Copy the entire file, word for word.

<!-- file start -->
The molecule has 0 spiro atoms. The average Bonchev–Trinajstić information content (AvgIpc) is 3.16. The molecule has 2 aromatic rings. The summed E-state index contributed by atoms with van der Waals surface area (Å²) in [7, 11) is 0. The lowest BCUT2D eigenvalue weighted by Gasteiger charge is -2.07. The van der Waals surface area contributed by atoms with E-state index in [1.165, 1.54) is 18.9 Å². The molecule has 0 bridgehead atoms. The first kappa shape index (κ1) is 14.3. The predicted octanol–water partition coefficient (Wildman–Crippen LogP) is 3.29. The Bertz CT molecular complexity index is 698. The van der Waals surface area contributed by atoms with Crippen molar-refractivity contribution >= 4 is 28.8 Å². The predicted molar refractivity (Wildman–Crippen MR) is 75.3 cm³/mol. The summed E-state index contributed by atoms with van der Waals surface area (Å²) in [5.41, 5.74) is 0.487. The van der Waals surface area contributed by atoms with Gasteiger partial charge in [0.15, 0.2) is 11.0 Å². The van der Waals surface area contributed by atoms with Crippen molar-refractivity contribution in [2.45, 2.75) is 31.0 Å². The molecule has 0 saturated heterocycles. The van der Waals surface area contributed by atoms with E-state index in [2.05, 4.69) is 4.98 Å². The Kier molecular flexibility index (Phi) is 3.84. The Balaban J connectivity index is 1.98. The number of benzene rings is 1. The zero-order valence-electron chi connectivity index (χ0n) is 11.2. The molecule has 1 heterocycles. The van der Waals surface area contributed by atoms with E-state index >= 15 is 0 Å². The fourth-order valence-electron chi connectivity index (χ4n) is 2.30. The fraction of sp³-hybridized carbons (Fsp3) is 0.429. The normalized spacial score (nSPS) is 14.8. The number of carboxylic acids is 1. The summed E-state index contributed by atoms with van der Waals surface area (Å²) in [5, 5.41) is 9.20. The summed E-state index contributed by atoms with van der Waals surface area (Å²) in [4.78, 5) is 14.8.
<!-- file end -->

The molecule has 0 spiro atoms. The average Bonchev–Trinajstić information content (AvgIpc) is 3.16. The molecule has 2 aromatic rings. The summed E-state index contributed by atoms with van der Waals surface area (Å²) in [7, 11) is 0. The lowest BCUT2D eigenvalue weighted by Gasteiger charge is -2.07. The van der Waals surface area contributed by atoms with E-state index in [1.165, 1.54) is 18.9 Å². The molecule has 0 bridgehead atoms. The first kappa shape index (κ1) is 14.3. The predicted octanol–water partition coefficient (Wildman–Crippen LogP) is 3.29. The Bertz CT molecular complexity index is 698. The van der Waals surface area contributed by atoms with Crippen molar-refractivity contribution >= 4 is 28.8 Å². The predicted molar refractivity (Wildman–Crippen MR) is 75.3 cm³/mol. The summed E-state index contributed by atoms with van der Waals surface area (Å²) in [5.41, 5.74) is 0.487. The van der Waals surface area contributed by atoms with Gasteiger partial charge in [0.15, 0.2) is 11.0 Å². The van der Waals surface area contributed by atoms with Crippen molar-refractivity contribution in [2.45, 2.75) is 31.0 Å². The molecule has 0 saturated heterocycles. The van der Waals surface area contributed by atoms with E-state index in [2.05, 4.69) is 4.98 Å². The Kier molecular flexibility index (Phi) is 3.84. The Balaban J connectivity index is 1.98. The number of benzene rings is 1. The zero-order valence-electron chi connectivity index (χ0n) is 11.2. The molecule has 1 heterocycles. The van der Waals surface area contributed by atoms with E-state index >= 15 is 0 Å². The fourth-order valence-electron chi connectivity index (χ4n) is 2.30. The fraction of sp³-hybridized carbons (Fsp3) is 0.429. The normalized spacial score (nSPS) is 14.8. The number of carboxylic acids is 1. The summed E-state index contributed by atoms with van der Waals surface area (Å²) in [5, 5.41) is 9.20. The summed E-state index contributed by atoms with van der Waals surface area (Å²) in [4.78, 5) is 14.8.